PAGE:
Budget 2021: FM Nirmala Sitharaman Makes Major Announcements For Healthcare

Finance Minister Nirmala Sitharaman says Rs 64,180 crore will be invested over a period of six years to improve primary, secondary and tertiary healthcare.

FM Nirmala Sitharaman is proposing the first paperless union budget, which has been called one of the most important budgets in recent times.

In her speech on the Union budget 2021-22, FM Nirmala Sitharaman declared steps under the Aatmanirbhar package.

Focus on 6 pillars, which include – Health & Well-being, Inclusive Development, Human Capital, Innovation and R&D. FM added that the govt is fully prepared to support and facilitate economic growth and they are introducing Aatmanirbhar Swastha Bharat Yojana with an outlay of Rs 64,180 crore. FM said that today India has two vaccines available and has begun safeguarding not only her own citizens against COVID-19 but also those of 100 or more countries. It has added comfort to know that two more vaccines are also expected soon.

The healthcare allocation in this budget was substantially increased, FM Nirmala Sitharaman announced today during the presentation of the budget. The focus areas will be both preventive and curative healthcare and well-being, she said.

It is likely that the allocation will be around Rs 2,23,846 crore, a 137 per cent increase from the previous budget. It will establish 12 central institutions. It will connect all public health labs. It will set up 15 health emergency operation centres and 4 national virology institutes.

Mission Poshan 2.0 has been announced. Urban Swachh Mission 2.0 has also been announced. All of India’s 4,378 urban local authorities will receive universal water supplies.

A voluntary vehicle scrapping policy will be announced, under which vehicles will undergo 20 years of personal vehicle fitness testing and 15 years of commercial fitness testing.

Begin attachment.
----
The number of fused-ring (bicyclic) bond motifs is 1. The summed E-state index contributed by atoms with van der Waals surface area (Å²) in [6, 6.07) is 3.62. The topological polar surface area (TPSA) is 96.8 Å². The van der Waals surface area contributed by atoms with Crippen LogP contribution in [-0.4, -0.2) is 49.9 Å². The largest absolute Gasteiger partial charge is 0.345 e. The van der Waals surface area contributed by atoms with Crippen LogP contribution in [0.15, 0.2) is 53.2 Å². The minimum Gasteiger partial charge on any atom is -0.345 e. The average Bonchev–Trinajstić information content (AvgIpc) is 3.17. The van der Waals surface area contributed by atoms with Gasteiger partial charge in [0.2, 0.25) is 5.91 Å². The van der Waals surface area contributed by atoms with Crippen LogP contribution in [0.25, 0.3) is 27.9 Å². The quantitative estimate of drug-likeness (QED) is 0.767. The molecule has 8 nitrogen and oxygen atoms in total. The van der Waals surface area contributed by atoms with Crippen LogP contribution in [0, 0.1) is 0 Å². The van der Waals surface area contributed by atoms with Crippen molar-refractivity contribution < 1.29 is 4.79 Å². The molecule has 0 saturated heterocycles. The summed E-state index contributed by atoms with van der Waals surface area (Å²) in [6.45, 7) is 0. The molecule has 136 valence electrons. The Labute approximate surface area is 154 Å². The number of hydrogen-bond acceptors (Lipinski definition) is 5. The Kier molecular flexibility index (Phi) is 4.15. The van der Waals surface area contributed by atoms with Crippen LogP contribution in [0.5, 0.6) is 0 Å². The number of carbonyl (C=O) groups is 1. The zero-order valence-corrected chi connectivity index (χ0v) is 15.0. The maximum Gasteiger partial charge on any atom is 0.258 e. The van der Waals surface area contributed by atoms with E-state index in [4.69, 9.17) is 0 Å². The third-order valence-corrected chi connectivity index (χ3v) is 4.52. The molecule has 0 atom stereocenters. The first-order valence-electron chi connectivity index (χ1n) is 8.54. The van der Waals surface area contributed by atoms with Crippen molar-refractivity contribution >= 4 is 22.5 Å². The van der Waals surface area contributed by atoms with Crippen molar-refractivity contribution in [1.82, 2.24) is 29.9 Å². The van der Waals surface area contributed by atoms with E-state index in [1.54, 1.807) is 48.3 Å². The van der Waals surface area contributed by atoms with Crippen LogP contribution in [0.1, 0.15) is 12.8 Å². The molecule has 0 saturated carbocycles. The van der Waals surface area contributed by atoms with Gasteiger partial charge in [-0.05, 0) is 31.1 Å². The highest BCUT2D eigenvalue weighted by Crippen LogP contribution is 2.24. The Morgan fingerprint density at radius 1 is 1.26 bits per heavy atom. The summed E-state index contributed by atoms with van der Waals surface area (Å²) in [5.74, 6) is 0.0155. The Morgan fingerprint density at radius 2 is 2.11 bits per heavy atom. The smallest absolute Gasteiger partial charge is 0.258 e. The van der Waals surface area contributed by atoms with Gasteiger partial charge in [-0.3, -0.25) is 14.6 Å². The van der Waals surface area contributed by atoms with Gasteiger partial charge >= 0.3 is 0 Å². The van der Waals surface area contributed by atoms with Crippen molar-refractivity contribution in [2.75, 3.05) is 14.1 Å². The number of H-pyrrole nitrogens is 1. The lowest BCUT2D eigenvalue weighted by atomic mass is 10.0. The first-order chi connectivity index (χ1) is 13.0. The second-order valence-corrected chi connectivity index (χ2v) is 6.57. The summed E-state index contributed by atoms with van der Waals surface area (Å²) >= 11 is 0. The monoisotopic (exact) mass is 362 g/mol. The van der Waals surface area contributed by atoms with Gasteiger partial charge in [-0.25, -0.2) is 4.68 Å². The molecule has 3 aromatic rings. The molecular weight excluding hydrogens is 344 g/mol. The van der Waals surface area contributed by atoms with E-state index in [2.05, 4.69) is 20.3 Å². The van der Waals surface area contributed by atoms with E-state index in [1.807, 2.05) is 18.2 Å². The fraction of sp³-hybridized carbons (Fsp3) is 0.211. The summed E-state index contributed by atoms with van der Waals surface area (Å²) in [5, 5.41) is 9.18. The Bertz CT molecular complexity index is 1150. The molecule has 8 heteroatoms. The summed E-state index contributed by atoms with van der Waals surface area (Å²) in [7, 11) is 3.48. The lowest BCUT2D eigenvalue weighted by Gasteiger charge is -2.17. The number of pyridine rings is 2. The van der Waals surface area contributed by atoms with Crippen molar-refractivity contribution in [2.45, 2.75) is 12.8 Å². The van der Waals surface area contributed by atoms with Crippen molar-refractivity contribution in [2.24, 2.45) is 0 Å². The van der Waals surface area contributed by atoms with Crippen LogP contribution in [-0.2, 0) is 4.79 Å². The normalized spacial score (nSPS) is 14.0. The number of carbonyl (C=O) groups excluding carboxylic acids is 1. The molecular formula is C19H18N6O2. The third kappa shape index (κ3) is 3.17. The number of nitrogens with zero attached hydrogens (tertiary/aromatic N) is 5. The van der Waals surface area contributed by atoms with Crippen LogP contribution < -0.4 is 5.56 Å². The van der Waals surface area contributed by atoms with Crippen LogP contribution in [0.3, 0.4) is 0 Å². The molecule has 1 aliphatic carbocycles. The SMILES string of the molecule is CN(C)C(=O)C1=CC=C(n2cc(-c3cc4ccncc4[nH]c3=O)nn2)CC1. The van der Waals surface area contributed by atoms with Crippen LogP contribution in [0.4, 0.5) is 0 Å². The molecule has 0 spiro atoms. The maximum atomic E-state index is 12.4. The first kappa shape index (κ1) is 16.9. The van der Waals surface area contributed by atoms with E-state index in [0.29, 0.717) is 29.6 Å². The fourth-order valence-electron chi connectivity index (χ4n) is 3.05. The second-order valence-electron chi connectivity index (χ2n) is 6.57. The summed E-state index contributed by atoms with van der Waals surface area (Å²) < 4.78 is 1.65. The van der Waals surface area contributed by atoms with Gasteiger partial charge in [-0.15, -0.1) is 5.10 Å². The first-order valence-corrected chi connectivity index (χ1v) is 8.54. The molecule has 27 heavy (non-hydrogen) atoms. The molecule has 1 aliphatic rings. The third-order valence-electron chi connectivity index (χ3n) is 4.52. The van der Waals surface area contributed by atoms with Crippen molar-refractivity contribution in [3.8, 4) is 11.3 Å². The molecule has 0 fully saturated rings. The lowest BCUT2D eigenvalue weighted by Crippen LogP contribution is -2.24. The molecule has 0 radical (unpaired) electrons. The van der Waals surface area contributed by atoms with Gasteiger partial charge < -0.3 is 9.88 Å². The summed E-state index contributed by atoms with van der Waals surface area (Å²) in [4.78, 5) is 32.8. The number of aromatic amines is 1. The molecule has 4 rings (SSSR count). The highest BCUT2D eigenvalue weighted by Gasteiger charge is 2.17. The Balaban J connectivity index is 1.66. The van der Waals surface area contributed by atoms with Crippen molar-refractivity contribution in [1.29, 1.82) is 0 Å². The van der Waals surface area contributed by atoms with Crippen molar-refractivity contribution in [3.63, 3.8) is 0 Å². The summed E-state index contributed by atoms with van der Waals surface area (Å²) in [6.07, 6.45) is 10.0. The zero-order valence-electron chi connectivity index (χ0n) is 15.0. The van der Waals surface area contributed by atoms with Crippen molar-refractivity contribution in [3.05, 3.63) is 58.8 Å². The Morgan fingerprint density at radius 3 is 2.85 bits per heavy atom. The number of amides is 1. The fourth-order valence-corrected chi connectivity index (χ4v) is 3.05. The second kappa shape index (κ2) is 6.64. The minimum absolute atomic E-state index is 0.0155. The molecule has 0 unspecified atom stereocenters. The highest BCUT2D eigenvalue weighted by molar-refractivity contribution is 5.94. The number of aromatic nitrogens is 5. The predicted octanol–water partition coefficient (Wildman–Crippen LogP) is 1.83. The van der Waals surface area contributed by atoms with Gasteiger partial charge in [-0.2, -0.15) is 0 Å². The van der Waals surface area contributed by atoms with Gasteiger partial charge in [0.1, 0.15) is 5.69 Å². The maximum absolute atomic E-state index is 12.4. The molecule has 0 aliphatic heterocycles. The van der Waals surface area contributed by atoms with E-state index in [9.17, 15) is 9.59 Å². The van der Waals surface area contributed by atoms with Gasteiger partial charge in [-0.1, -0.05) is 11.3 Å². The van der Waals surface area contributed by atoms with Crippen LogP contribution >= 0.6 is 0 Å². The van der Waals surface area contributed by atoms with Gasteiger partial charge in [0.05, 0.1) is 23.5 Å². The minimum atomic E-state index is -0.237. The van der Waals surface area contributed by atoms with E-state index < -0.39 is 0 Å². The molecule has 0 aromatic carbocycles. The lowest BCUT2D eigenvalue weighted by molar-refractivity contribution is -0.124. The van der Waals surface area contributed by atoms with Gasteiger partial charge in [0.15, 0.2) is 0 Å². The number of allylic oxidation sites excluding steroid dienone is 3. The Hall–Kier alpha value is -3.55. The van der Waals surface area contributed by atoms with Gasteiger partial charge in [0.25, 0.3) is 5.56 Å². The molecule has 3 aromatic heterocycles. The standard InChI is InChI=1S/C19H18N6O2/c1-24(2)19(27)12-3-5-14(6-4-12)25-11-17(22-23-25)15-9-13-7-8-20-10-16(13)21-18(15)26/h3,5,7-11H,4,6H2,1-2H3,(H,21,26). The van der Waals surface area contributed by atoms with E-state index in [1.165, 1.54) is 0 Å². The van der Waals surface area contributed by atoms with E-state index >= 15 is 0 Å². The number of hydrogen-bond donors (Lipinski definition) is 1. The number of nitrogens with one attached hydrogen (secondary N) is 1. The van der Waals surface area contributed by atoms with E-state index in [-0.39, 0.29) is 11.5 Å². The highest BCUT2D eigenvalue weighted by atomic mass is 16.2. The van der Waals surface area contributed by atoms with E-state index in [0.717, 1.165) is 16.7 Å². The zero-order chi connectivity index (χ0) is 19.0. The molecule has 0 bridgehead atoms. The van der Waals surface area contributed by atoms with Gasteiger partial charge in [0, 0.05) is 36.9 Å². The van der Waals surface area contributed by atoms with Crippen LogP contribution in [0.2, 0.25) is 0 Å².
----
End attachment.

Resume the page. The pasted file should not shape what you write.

As the country of 1.3 billion people struggled to cope with the pandemic, Coronavirus placed the state of India’s healthcare system front and centre, exposing all the cracks. India’s healthcare spending has so far been a meagre 1.3 per cent of GDP, well below BRICS peers and advanced nations, even after decades of high growth.

Though integral to the country’s fight against Covid-19, schemes such as Ayushman Bharat and Pradhan Mantri Jan Arogya Yojana (PMJAY) have remained severely underfunded.

Policies to standardize the cost of hospitalization for Covid-19 treatment, rationalize hospital GST structure and increase export incentives to boost exports of formulations and finished dosages have all taken prime spots on the priority lists of the government.

On January 16, India launched the world’s largest vaccination program, using two vaccines – Covishield and Covaxin. Even if 50 per cent of the Indian population is to be vaccinated by the government at a negotiated price, the Covid vaccine cost will be Rs 27,000 crore, according to rating agency ICRA, which in itself required a 40 per cent jump in healthcare allocation.

The Economic Survey on Friday was aimed at increasing public spending on healthcare services from 1% to 2.5-3% of GDP, reducing pocket expenditure (OOPE) from the current level of 65% to 35%.

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